Good Night, Mr. Tom

Book review by Matt Berman, Common Sense Media
Good Night, Mr. Tom Poster Image

Common Sense says

age 12+

A devastatingly powerful, intense tale of abuse and love.

Parents say

age 12+

Based on 9 reviews

Kids say

age 10+

Based on 15 reviews

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A Lot or a Little?

The parents' guide to what's in this book.

Community Reviews

age 18+

Good Night, Mr. Tom

This introduces your child to child abuse and its specific forms. I think these topics, including suicide!, are too soon. Children do not need to bear the weight of the world any more or faster than it is hurled at them. I was shocked to read the mother taping the baby's mouth shut and locking it in a closet until it died. As shocking as it is for children to conceive that some mothers and fathers are not nice, the level of this abuse is not in my son's current reality so I do not understand why he would need to hear about this degree of abuse until he is an adult and can either do something about it or understand that others work on this issue full time. This type of content is shocking for young people and again, I feel, unnecessary at this stage of their development. The biggest fear children have is something happening to their mother or father; it does not need to be thrown in for shock value in every movie. Expect nightmares of, "What if this happened to me? What would I do?" As far as this book is concerned, my son doesn't need this information to relate to any friend who would never be undergoing such extreme treatment.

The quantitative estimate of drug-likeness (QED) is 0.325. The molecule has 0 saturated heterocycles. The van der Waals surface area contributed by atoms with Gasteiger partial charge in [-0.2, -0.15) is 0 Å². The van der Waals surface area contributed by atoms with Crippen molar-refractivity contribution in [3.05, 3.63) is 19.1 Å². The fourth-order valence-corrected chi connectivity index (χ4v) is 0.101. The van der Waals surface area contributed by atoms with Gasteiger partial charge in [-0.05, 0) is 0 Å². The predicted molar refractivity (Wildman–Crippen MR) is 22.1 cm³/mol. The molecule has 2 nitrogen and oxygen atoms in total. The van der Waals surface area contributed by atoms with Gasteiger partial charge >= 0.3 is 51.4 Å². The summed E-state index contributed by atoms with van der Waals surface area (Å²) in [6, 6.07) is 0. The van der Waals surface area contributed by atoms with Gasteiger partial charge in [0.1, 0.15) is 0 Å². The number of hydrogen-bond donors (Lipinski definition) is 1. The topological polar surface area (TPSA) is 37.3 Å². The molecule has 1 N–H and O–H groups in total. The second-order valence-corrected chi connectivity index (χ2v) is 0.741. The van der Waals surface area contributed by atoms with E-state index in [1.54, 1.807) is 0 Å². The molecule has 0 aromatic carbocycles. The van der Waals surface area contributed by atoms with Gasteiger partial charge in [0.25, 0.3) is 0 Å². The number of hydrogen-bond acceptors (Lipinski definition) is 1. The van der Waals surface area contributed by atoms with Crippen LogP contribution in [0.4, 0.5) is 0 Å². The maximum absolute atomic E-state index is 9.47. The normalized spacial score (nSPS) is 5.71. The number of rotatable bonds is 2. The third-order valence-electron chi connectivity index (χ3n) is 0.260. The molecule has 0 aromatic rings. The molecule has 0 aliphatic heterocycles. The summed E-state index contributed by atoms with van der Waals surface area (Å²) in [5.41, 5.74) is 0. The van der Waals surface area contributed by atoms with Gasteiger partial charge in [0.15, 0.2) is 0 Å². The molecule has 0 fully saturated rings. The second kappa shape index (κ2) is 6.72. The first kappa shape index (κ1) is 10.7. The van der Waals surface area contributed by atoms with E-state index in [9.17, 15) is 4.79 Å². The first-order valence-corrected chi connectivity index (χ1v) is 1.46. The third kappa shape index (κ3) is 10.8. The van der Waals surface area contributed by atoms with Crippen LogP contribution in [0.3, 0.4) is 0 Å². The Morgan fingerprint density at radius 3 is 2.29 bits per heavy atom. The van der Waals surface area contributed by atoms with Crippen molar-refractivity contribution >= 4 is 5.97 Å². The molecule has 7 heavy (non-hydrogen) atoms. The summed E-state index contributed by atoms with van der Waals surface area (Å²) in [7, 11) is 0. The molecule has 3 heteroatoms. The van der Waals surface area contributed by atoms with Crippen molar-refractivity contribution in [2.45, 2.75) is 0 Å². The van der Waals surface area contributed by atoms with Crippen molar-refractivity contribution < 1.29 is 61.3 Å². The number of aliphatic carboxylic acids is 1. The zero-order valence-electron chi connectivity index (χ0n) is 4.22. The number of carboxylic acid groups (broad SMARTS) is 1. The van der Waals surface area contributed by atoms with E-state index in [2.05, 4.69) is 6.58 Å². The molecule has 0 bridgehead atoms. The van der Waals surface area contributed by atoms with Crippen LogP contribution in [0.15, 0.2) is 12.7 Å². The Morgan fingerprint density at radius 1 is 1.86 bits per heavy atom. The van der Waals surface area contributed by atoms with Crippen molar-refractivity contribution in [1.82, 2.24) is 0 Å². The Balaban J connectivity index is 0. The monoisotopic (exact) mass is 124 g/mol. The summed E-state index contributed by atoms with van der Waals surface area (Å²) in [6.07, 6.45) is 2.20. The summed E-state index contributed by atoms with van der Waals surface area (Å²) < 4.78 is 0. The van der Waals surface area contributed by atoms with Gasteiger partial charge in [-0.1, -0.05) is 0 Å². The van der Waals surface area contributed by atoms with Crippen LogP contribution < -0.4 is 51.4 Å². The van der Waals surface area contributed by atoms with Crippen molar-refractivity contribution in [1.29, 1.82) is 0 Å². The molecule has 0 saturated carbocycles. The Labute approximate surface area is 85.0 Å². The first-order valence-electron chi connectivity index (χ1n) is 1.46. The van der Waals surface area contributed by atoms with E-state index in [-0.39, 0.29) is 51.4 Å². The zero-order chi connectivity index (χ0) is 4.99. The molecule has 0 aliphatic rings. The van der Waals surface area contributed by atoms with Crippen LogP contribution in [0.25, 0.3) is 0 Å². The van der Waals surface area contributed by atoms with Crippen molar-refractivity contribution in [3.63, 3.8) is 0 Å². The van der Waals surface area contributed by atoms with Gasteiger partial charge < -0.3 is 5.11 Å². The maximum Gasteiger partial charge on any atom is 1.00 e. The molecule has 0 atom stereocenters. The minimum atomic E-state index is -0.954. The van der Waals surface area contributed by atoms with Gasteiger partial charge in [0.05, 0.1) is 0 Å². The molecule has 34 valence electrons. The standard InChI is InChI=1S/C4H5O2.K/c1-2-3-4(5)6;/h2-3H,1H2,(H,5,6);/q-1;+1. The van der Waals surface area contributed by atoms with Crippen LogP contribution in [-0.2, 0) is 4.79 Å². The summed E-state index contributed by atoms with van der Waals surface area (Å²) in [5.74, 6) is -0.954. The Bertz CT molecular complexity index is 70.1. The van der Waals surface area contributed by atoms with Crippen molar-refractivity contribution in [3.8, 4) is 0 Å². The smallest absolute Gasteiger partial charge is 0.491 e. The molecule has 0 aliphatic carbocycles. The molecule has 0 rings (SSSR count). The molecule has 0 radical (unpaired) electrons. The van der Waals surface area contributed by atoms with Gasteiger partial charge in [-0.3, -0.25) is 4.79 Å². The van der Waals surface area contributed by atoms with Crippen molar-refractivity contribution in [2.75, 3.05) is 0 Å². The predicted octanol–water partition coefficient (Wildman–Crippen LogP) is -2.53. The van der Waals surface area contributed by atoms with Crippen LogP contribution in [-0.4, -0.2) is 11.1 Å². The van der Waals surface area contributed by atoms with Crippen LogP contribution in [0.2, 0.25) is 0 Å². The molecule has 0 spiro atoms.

This title has:

Too much violence
age 12+

Book and film review

My son read this book aged 10 after it was recommended by his school teacher. Thankfully we read it together. Most of it would be fine for that age child, but be aware that there are very unpleasant scenes with William's mother. In the first part of the book it becomes apparent that she has been beating him and whipping him with a leather belt. It turns out that he wets the bed and shows fear of being hit for the slightest misdemeanours. In general though his new life in the country is full of happiness. Later though when William returns to London her cruelty and violence are very difficult to read about. She's immediately abusive and there aree scenes with her new baby being maltreated (tape over the baby's mouth so it can't cry. Finally she locks William in a cupboard with the baby and a bottle of milk and leaves them to go on holiday. When the authorities eventually break in many days later, the baby is dead and William is severely traumatised. Later we learn that the mother had killed herself. The film is less upsetting than the book as some scenes have been removed but sensitive children will find the mother scary and be upset at the violence hinted at.

This title has:

Too much violence

Book Details

Our Editors Recommend

For kids who love history and historical fiction

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